The `finalsimplex` value controls which of these criteria need to hold:

• if `finalsimplex=0` then convergence is assumed if case 1 is met.

• if `finalsimplex=1` then convergence is assumed if case 2 is met.

• if `finalsimplex=2` then convergence is assumed if case 0 is met at two consecutive iterations.

• if `finalsimplex=3` then convergence is assumed if case 0 then case 1 are met on two consecutive iterations.

• if `finalsimplex=4` then convergence is assumed if case 0 then case 1 then case 0 are met on three consecutive iterations.

• if `finalsimplex=5` then convergence is assumed if case 0 then case 1 then case 0 are met on three consecutive iterations.

• if `finalsimplex=6` then convergence is assumed if case 1 then case 1 then case 0 are met on three consecutive iterations.

• if `finalsimplex=7` then convergence is assumed if case 2 then case 1 then case 0 are met on three consecutive iterations.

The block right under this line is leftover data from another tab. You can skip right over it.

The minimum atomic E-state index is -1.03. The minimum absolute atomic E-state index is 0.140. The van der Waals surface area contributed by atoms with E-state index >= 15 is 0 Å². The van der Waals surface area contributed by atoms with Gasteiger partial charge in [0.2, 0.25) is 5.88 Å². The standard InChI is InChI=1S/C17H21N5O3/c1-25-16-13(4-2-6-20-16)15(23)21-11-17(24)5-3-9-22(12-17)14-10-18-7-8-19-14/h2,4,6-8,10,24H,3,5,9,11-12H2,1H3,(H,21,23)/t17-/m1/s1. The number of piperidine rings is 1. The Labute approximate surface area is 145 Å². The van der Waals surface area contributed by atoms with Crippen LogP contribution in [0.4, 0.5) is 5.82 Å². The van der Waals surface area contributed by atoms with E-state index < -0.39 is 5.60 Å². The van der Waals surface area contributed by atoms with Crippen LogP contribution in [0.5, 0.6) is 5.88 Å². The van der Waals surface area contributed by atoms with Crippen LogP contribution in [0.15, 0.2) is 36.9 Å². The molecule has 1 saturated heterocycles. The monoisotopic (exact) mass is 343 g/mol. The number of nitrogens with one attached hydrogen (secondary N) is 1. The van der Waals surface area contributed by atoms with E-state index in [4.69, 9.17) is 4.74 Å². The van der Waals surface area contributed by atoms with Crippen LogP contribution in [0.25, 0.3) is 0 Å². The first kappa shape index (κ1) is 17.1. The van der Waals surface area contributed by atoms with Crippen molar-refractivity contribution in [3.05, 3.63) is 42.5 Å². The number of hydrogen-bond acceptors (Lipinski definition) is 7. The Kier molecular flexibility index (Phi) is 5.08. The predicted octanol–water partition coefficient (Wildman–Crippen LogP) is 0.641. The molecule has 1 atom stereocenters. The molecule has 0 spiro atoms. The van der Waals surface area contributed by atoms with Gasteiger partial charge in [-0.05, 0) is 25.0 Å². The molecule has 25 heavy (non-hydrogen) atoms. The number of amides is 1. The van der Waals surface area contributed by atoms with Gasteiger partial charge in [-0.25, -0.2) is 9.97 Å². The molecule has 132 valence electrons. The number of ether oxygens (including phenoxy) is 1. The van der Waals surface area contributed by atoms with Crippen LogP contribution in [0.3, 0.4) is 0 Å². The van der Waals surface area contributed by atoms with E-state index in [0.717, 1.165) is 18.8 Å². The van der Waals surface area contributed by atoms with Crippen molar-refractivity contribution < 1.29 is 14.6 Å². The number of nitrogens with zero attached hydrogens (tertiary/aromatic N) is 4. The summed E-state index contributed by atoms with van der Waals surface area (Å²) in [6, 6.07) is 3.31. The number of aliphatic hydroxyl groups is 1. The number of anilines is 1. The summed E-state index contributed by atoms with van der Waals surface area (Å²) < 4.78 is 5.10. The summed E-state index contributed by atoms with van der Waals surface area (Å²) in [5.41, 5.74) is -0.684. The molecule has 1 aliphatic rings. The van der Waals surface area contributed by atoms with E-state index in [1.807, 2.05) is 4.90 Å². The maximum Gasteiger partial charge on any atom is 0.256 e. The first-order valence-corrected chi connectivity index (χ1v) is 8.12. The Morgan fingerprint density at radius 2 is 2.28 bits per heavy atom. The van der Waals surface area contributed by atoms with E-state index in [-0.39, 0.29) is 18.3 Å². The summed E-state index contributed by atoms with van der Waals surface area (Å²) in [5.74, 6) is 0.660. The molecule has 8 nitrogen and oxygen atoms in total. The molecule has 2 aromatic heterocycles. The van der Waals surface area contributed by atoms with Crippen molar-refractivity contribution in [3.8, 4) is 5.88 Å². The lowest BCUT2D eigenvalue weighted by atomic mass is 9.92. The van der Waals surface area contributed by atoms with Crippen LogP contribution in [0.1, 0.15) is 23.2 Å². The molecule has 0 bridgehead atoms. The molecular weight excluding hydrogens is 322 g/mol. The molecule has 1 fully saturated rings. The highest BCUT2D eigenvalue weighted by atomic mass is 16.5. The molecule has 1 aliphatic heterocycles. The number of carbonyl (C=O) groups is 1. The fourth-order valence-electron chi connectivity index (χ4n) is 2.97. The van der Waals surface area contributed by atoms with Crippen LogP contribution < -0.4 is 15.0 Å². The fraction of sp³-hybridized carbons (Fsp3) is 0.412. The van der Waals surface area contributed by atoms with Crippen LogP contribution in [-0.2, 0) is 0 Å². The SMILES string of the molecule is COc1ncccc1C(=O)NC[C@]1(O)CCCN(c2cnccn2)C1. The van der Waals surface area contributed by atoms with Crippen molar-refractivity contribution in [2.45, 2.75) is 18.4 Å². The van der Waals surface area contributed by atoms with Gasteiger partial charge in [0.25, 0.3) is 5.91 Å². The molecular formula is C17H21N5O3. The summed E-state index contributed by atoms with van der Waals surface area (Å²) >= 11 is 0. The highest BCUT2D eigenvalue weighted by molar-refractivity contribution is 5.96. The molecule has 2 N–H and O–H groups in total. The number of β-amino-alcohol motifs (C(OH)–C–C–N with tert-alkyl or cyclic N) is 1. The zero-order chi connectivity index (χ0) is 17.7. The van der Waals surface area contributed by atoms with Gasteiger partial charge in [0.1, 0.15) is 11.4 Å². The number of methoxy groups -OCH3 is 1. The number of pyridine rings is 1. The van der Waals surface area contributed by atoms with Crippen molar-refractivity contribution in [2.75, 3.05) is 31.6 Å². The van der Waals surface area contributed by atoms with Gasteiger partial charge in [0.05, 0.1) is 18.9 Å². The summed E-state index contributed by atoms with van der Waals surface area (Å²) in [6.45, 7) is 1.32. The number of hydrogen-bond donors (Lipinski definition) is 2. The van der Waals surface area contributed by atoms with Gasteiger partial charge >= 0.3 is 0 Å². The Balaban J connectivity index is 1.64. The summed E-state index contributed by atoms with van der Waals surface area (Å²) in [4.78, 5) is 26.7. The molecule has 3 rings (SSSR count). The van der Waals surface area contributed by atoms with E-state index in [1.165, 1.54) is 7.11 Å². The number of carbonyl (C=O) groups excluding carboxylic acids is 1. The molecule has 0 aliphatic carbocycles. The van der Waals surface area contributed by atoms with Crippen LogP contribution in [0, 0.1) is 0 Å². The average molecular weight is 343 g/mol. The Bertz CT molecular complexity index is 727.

• if `finalsimplex=8` then convergence is assumed if case 0 then case 2 then case 0 are met on three consecutive iterations.

• if `finalsimplex=9` then convergence is assumed if case 0 then case 1 then case 1 are met on three consecutive iterations.

• if `finalsimplex=10` then convergence is assumed if case 0 then case 2 then case 1 are met on three consecutive iterations.

• if `finalsimplex=11` then convergence is assumed if case 1 is met on three consecutive iterations.

• if `finalsimplex=12` then convergence is assumed if case 1 then case 2 then case 1 are met on three consecutive iterations.

• if `finalsimplex=13` then convergence is assumed if case 2 then case 1 then case 1 are met on three consecutive iterations.

• otherwise convergence is assumed if case 2 is met on three consecutive iterations.

References